bit. Well, [...] after I had been a citizen for one year, in 1956, I took a year's leave from my
job and went back to Germany to make a master's degree as electrician [...]. There I met my
wife, and we got [married] in a civil ceremony [...] so she could come to the States as my
wife. And then when we got back to Orrville [and] we married [on December 22] in church.
[...] So, since 1956, she is my wife. [...] We have three children, two girls and one boy and
they're very nice young people, they of course have families too. [...] I was still the
maintenance man in this little plant [and] Roswitha realized that, with my master's degree as
electrician [...] I could have an engineering job. So I applied with Westinghouse, and
General Electric [... ]. Westinghouse from Pittsburgh came and hired me, as an associate
engineer, since I didn't have a college degree as an engineer, but I had a master's degree and
they realized the capability I had. Would you believe it [...] within a year they sent me for
one year to India to install a steel mill, as a supervising engineer. [... ] I sent Roswitha back
[home] to Bonn [...] to have [our first] child [Sonia] and then they came to India and [...]
lived a happy year with us [...]. Then in 1959 we came back to the States, [...] there was a
downturn in our employment and in our work [...]. So I was shipped by Westinghouse [...]
from Pittsburgh to [Sunnyvale, California]. [...] At Sunnyvale I [...] join[ed ...] the Polaris
missile job [...]. There I was made a full engineer, with Westinghouse, and was sent to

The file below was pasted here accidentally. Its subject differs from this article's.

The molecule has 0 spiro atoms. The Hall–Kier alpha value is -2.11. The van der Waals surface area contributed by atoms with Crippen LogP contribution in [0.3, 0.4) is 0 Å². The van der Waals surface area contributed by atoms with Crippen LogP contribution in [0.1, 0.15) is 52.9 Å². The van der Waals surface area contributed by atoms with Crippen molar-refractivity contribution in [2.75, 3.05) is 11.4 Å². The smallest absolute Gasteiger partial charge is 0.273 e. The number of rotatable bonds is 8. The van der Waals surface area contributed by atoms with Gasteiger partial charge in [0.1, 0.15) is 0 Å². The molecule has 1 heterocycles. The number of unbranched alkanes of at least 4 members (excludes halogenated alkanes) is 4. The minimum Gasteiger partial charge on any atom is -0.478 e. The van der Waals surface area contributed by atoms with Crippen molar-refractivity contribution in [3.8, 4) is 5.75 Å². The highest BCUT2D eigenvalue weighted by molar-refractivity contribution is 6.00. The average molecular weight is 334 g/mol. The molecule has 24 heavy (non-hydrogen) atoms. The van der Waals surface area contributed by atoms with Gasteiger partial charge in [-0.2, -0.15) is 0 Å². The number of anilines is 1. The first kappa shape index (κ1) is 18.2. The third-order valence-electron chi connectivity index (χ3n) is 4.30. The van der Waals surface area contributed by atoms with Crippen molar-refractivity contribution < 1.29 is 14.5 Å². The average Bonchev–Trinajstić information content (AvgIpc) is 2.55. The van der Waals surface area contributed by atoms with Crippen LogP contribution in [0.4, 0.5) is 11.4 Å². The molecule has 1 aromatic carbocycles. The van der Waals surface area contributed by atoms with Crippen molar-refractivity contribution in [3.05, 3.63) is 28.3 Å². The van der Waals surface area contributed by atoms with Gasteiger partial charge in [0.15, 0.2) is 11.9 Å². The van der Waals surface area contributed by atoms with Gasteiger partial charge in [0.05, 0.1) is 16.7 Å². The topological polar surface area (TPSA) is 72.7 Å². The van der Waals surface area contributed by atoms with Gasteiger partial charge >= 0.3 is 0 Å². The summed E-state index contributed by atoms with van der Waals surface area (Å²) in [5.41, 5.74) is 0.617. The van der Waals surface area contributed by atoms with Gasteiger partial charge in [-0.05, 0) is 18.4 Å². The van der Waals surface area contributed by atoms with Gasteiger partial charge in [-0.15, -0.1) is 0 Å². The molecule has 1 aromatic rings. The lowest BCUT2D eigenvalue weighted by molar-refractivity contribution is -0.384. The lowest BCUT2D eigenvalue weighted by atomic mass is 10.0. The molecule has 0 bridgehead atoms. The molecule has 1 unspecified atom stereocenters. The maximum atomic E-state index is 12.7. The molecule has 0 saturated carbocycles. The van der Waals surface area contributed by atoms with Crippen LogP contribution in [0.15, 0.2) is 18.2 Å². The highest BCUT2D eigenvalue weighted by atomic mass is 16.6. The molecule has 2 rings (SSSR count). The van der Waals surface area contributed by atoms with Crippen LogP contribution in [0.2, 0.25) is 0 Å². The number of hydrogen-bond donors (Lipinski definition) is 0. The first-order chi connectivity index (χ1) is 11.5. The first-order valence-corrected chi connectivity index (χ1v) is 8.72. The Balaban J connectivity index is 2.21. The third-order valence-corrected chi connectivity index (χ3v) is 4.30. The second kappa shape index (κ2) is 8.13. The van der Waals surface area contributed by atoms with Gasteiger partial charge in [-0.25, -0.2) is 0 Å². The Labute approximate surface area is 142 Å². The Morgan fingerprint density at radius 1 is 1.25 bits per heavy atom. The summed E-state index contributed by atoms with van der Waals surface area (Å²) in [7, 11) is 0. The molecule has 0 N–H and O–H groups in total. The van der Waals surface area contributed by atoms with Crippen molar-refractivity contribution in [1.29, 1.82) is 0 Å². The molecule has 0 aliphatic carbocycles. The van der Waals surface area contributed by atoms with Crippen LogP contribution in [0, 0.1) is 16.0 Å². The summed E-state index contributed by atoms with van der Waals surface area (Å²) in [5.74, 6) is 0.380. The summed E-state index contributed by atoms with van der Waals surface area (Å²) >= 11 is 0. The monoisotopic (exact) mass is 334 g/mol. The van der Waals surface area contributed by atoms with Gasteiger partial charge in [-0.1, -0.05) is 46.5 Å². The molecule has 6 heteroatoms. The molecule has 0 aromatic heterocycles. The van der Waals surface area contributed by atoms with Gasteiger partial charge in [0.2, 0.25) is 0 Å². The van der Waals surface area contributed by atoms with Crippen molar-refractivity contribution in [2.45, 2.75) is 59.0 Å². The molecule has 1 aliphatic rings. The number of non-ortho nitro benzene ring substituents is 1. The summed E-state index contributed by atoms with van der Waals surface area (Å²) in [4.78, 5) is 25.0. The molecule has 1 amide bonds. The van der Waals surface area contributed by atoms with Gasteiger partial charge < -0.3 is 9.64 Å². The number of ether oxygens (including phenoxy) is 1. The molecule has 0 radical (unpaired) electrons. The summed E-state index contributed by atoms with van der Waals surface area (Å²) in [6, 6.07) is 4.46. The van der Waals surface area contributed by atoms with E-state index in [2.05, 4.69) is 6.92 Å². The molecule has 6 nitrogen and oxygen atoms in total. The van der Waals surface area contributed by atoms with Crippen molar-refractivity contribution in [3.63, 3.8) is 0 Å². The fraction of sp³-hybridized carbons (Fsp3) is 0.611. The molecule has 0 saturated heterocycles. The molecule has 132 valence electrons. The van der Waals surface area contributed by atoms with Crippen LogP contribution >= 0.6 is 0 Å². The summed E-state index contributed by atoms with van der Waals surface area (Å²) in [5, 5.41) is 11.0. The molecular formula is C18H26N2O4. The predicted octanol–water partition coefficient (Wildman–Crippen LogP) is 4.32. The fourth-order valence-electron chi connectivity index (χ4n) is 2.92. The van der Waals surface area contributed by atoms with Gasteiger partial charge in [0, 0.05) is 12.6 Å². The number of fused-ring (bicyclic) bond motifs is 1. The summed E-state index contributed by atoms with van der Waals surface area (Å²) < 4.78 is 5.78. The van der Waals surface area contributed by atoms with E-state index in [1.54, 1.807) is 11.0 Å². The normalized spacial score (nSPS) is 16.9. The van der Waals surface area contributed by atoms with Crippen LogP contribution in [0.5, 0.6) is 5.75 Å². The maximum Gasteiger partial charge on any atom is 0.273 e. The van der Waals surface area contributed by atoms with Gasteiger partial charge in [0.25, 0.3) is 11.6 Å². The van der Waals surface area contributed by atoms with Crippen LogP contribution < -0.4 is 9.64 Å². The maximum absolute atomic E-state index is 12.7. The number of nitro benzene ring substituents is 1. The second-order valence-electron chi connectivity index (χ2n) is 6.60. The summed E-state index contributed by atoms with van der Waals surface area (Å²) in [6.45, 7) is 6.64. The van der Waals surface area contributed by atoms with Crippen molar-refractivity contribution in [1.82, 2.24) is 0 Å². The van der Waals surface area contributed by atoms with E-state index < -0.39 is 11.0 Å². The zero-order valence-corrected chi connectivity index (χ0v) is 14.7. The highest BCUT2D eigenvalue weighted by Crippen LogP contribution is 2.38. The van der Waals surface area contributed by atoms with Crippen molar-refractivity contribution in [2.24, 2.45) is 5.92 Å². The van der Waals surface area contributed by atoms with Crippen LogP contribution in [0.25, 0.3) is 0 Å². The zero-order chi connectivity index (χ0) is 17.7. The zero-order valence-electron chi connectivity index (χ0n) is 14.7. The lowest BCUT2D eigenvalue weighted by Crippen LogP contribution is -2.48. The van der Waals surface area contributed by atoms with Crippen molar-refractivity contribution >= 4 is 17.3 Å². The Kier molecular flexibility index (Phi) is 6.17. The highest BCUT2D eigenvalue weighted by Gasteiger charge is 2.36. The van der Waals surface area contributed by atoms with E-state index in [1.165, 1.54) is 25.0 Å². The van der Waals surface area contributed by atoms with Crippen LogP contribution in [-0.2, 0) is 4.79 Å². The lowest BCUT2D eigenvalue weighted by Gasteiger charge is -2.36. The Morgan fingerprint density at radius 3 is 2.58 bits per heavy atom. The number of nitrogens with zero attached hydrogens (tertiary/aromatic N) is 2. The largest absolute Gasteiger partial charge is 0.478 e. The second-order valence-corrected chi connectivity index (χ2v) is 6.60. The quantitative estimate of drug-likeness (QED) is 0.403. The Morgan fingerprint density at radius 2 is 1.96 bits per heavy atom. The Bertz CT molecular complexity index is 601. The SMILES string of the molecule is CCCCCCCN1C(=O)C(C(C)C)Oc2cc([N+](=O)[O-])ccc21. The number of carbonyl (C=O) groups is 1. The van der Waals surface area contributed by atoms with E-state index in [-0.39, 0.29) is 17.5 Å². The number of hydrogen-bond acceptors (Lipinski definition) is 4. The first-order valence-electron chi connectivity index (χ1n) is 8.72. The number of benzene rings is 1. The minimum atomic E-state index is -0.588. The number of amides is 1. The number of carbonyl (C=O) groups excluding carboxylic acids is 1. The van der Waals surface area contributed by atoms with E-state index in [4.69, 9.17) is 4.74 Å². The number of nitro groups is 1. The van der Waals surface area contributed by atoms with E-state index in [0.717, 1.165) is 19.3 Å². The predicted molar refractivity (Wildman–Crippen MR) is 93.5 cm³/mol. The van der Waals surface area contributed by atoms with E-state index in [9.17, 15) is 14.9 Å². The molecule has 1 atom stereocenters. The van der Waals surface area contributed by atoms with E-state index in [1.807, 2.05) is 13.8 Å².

[various] shipyards [...]. In 1964, while I was in Portsmouth, New Hampshire working in
the naval shipyard there, to make atomic submarines, I learned to fly [and ... ] made a pilot
[...]license [...]. As a young boy I was always fascinated with airplanes. [... While] in the
Hitler Youth [...] I joined the Air Force [branch] and [...] got the first structure on glider
flying, so I got my nose full of air. So then when I, was at Portsmouth, New Hampshire, I
realized that I could now make a private [...] pilot's license and I did. So that's when I
became a licensed pilot. Then, would you believe it in '64, Westinghouse sent me to
Germany as the liaison to the German Air Staff, because Westinghouse had sold some radar
equipment to the German Air Force. And I had to be the liaison between Westinghouse and
the German Air Staff, and had to travel to the various [... ] installations and make sure they
would have spare parts and all the equipment and whatever they needed. And of course our
children, we had three children by then, they loved it. They loved being with the
grandparents because, I took Roswitha to Bonn [... ] where we lived, and the grandchildren

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lived there with the grandparents for two years. Oh they loved it. Then we came back to
the States [...] to Baltimore. And there we bought our current residence. [...] I worked [...]